The four printers were all able to print our 12-page Word file with little difference. The two Canon printers were tied in terms of fastest first-page-out (FPO) while Brother and Lexmark were tied for the first place on pages 2 through 12. The different strengths of the printers were cancelled out by 12 pages. If you print mostly one- and two-page documents, then either Canon printer is faster than the others, even if it’s only a few second difference. If you are primarily printing documents longer than twelve pages, then the Brother and Lexmark model will be quicker than the Canon printers.

The two Canon printers tied in the first place for the full business application suite. This includes Excel, PowerPoint and PDF documents with color graphics, each of which is one to four pages. The MB2236i ranked third. The FPO times are a major factor in these results, as the total time difference between printers is almost equal to the FPO time multiplied with the number of documents in the suite.

The MF275dw’s text quality is just a little bit below the top tier of mono lasers. Characters had sharp edges, and many of the fonts tested that are likely to be found in business documents could be read and were well-formed when viewed at 4 point, but all passed at 5 point. One of the highly stylized fonts, with its heavy strokes, was also easily readable and well formed at 8 points. This is typical mono laser output. The other font was well-formed in 12 points and was easily readable, even at 8 point, which is better than normal.

The graphics output was perfect, but there were some graphic elements that could not be considered acceptable when you want to portray a professional image. I observed some posterization, or sudden shading changes where they should have been gradual, in a difficult-to-reproduce shade, and some subtle dithering in fills. Minor uneven pile height was also visible in solid-black fills. A dark gray line with a black backdrop on a one-line chart didn’t standout as much as it should have. And although a line of a single pixel width on the same background was visible, it wasn’t completely filled in. Photo prints also showed some dithering. However, they were not bad enough for handouts.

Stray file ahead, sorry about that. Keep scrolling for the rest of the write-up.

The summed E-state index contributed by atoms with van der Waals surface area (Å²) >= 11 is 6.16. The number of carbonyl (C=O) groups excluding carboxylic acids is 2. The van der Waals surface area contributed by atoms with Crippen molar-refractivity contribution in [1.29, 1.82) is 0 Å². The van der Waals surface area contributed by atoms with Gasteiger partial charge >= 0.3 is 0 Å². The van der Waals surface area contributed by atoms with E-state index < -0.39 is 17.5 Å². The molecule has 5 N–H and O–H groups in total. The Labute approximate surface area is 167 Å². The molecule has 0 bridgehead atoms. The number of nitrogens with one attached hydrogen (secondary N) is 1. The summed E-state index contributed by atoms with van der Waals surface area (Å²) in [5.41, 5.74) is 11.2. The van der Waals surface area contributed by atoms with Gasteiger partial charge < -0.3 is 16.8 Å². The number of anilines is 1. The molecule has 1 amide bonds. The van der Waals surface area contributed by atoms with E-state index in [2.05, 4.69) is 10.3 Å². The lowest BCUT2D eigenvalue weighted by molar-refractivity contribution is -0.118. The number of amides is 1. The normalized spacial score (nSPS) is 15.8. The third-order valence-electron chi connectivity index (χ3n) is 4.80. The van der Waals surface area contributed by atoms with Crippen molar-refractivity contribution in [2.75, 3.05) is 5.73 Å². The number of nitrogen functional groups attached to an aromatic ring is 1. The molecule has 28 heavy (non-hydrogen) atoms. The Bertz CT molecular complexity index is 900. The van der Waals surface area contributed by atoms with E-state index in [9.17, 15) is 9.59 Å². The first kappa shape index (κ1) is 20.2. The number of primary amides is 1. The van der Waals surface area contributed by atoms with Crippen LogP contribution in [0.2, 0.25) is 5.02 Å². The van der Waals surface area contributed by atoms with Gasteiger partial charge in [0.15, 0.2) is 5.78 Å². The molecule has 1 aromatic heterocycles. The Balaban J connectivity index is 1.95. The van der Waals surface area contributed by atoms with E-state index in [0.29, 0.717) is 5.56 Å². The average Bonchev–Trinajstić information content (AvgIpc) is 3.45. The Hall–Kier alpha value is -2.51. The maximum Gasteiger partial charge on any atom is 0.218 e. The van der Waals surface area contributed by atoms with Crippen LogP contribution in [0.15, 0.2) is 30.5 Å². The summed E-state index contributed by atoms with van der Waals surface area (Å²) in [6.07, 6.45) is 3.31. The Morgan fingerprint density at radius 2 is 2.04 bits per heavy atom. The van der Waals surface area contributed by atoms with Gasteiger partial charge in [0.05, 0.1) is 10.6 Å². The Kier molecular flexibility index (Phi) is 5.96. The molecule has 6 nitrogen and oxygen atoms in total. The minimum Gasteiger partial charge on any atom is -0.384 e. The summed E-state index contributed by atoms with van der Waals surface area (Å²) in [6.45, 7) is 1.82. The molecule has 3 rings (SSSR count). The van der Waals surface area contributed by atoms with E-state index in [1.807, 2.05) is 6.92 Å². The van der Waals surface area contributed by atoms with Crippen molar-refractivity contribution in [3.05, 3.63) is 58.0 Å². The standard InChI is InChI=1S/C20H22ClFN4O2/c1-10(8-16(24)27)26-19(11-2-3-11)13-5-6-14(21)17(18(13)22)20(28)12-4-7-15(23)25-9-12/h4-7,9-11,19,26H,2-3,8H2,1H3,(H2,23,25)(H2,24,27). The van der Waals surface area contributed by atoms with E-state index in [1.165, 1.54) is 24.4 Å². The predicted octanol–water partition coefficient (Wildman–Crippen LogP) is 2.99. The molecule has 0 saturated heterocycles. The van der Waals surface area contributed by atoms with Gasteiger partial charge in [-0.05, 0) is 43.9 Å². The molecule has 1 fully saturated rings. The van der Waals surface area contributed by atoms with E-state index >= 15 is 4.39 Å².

Verdict: Solid choice, but check the paper handling

The MF275dw offers good enough performance and output to make it worth considering as long as your printing and scanning needs are met. You may find that the 150-sheet paper tray is too small for your needs, or that changing paper types can be a hassle. If this describes you, you might want to consider one of the other models. Each of these models has a drawer with 250 sheets and a bypass tray with one sheet for those times when you need to print a couple of pages on a different type paper.

Canon MF264dw II, out of all the models, is the only model that does not offer faxing. This means it’s not a good choice if you require this feature. Canon MF269dw II and Brother MFC -L2717DW both support standard analog faxing on phone lines. Lexmark MB2236i supports faxing online.

Consider the paper handling when scanning. The MF269dw is the only model (except for the more expensive MF455dw) that can do duplex scanning. The MF269dw III is the most expensive of the models listed here, but well worth it if this feature is needed. It’s still more affordable than the heavy-duty MF455dw which was our top pick in mono laser AIOs. The MF275dw may be the best option if duplex scanning is not required. Its smaller paper capacity, however, prevents it from being the clear choice.